To write is hard; it’s like a relationship. There are good days, there are bad days, but most days are uneventful.
I’ve been writing on and off most of my life but I until I started this blog, I was never consistent. Inspired by the World Cup soccer tournament for example, I would write about the games and how vibrant the fans are, or become enamoured by a movie and write a quick essay on it. Then I would put it away in the deep throes of my digital files only never to be seen again, or it would disappear if my computer caught some horrible virus that wiped all my data.
When I decided to make a transition into the creative space, I thought it was time I tackle this demon of inconsistency. No way I was going to make it as a writer if I couldn’t meet even the most basic deadlines. I’ll admit I can meet other people’s deadlines if they set them for me, but my own? Yeah…no. I’m my own shittiest boss, so I knew nothing bad was going to happen if I didn’t get the work done.
Last summer of 2021, I decided to draft almost every day. At that stage, the challenge was showing up to the keyboard (as it usually is for most writers). I didn’t wanna worry about coming up with something original or earth-shattering. Grammar wasn’t a priority, and I didn’t want to fuss about editing, which can all be dangerous in the early discovery process. In her book Writing Down the Bones (which I highly recommend), Natalie Goldberg tells her students to just write. Write like no one’s going to read your work, which will allow the mental blocks to dissolve. So I wrote.
What To Write About
I have what I call a Discovery List. As of now (June 2022), it’s about fifteen pages of bullet points of topic ideas, and I added to it frequently. One thing I’ve learned about this Discovery List is to also keep medium in mind. For example, it might be easier to do a YouTube video on makeup, rather than write a book on it. One bullet point can be a quick quote on Instagram for daily inspiration, some can be a long essay, and some really should not see the light of day because they were passing thoughts that don’t warrant anything further (I call these dead ends).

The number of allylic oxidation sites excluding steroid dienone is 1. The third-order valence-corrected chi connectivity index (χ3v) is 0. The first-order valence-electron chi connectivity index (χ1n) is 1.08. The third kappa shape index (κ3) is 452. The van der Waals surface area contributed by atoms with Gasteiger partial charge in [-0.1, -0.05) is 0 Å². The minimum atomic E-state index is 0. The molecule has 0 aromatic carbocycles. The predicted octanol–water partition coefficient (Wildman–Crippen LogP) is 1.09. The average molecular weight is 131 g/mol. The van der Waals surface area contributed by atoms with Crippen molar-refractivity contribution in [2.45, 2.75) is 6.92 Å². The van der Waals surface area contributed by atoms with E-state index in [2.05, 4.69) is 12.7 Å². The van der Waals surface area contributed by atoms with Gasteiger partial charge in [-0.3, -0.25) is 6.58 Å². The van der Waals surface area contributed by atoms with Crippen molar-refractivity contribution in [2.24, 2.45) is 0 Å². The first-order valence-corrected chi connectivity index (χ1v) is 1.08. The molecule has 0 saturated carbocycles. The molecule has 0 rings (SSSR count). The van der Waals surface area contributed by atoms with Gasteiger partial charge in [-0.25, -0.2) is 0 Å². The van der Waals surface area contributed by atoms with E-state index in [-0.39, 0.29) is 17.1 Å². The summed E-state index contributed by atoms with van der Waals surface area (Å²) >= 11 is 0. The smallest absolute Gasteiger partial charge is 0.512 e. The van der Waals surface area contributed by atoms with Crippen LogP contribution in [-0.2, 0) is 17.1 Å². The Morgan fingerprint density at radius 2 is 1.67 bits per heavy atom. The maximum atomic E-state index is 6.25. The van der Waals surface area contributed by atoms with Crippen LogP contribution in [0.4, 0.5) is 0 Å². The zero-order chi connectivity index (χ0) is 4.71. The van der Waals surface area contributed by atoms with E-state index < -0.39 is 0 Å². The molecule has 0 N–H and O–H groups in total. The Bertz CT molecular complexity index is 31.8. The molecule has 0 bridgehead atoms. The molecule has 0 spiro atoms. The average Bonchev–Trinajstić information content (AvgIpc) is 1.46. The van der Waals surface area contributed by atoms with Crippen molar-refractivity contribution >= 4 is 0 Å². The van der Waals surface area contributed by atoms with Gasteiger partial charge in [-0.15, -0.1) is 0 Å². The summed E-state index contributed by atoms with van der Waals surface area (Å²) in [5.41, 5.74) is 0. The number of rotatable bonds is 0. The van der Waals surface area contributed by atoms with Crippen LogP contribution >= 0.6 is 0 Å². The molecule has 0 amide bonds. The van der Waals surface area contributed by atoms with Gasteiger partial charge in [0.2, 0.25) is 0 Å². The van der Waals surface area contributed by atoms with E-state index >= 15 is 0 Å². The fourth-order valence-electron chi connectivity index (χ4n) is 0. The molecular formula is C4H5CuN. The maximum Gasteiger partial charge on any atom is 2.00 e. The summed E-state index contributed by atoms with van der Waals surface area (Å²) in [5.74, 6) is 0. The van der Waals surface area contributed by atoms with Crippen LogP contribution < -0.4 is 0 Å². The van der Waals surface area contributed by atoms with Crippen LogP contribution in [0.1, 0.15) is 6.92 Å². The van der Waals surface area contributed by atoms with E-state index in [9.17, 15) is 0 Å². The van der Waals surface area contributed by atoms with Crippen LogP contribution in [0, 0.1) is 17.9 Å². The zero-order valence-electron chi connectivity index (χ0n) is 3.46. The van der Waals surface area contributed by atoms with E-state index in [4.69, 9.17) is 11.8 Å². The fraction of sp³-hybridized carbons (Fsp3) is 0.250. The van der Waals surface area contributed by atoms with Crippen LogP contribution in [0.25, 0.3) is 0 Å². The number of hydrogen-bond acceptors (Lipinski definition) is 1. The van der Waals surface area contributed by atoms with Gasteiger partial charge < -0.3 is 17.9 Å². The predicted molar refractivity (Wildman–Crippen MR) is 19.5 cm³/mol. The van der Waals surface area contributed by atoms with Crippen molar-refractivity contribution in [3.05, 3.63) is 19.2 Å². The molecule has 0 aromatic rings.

For the ones that make the cut to write about I called an exercise in improvisational writing. For one, when I write a bullet point (example, Chef Life Chef Wife, which was about my experience dating a chef), I start with a sentence and see where it takes me as I write. Sometimes the bullet point is spot on, and the piece is clear and self-explanatory. But more often, it’s about something quite different. It evolves in a different way, often tangential. And that’s where you discover what your creative mind is trying to release.
Many artist friends tell me that a painting they had in their head turns out differently once on a canvas, or a novelist who doesn’t write with an outline goes on a wacky mental adventure while putting their story together. This phase of creativity, I gotta say, is my favourite. It’s probably why I love brainstorming so much. You give your imagination permission to expand.
Getting Set Up
I heard about a website called 750words.com . You get an account and type 750 words a day. 750 words is a decent amount of words to write to get your juices flowing. Your page locks after the day is over and you can no longer add to what you wrote.
On most days, I would write around 1000 words. Depending on the topic, 750 words was usually not enough, and anything beyond the 1250 range was too much. Some days I hit 750 to the T. Other days I went about 1600. But I got.it.done.